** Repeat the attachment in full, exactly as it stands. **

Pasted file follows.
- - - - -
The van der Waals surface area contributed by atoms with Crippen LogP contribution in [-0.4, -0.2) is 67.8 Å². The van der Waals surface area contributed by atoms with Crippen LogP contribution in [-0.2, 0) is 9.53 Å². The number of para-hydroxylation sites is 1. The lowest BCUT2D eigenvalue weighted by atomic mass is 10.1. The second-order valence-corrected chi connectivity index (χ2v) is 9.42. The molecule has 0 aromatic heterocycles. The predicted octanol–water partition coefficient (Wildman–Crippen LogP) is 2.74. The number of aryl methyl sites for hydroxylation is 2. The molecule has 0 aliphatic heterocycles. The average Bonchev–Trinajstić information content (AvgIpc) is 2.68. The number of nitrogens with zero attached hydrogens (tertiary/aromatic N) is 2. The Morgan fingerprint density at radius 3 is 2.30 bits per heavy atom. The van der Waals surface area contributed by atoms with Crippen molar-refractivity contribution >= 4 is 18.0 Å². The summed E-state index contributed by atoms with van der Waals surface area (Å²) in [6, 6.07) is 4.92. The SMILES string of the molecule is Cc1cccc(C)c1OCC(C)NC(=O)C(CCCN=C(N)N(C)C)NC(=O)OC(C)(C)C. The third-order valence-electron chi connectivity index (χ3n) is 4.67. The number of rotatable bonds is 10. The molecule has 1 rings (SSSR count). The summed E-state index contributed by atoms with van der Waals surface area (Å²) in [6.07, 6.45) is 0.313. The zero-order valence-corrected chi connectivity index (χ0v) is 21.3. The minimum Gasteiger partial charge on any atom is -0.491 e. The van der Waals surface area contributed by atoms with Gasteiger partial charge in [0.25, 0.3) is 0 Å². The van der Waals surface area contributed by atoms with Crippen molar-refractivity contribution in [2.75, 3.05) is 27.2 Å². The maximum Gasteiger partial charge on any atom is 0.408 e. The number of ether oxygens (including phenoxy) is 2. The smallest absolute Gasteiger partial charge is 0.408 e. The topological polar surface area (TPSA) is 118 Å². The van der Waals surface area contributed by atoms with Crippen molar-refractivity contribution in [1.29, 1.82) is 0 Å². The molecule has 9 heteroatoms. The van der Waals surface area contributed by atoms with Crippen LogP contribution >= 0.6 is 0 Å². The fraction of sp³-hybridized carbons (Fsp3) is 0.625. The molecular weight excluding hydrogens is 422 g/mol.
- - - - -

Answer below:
The van der Waals surface area contributed by atoms with Crippen LogP contribution in [-0.4, -0.2) is 67.8 Å². The van der Waals surface area contributed by atoms with Crippen LogP contribution in [-0.2, 0) is 9.53 Å². The number of para-hydroxylation sites is 1. The lowest BCUT2D eigenvalue weighted by atomic mass is 10.1. The second-order valence-corrected chi connectivity index (χ2v) is 9.42. The molecule has 0 aromatic heterocycles. The predicted octanol–water partition coefficient (Wildman–Crippen LogP) is 2.74. The number of aryl methyl sites for hydroxylation is 2. The molecule has 0 aliphatic heterocycles. The average Bonchev–Trinajstić information content (AvgIpc) is 2.68. The number of nitrogens with zero attached hydrogens (tertiary/aromatic N) is 2. The Morgan fingerprint density at radius 3 is 2.30 bits per heavy atom. The van der Waals surface area contributed by atoms with Crippen molar-refractivity contribution >= 4 is 18.0 Å². The summed E-state index contributed by atoms with van der Waals surface area (Å²) in [6, 6.07) is 4.92. The SMILES string of the molecule is Cc1cccc(C)c1OCC(C)NC(=O)C(CCCN=C(N)N(C)C)NC(=O)OC(C)(C)C. The third-order valence-electron chi connectivity index (χ3n) is 4.67. The number of rotatable bonds is 10. The molecule has 1 rings (SSSR count). The summed E-state index contributed by atoms with van der Waals surface area (Å²) in [6.07, 6.45) is 0.313. The zero-order valence-corrected chi connectivity index (χ0v) is 21.3. The minimum Gasteiger partial charge on any atom is -0.491 e. The van der Waals surface area contributed by atoms with Gasteiger partial charge in [0.25, 0.3) is 0 Å². The van der Waals surface area contributed by atoms with Crippen molar-refractivity contribution in [2.75, 3.05) is 27.2 Å². The maximum Gasteiger partial charge on any atom is 0.408 e. The number of ether oxygens (including phenoxy) is 2. The smallest absolute Gasteiger partial charge is 0.408 e. The topological polar surface area (TPSA) is 118 Å². The van der Waals surface area contributed by atoms with Crippen molar-refractivity contribution in [1.29, 1.82) is 0 Å². The molecule has 9 heteroatoms. The van der Waals surface area contributed by atoms with Crippen LogP contribution >= 0.6 is 0 Å². The fraction of sp³-hybridized carbons (Fsp3) is 0.625. The molecular weight excluding hydrogens is 422 g/mol.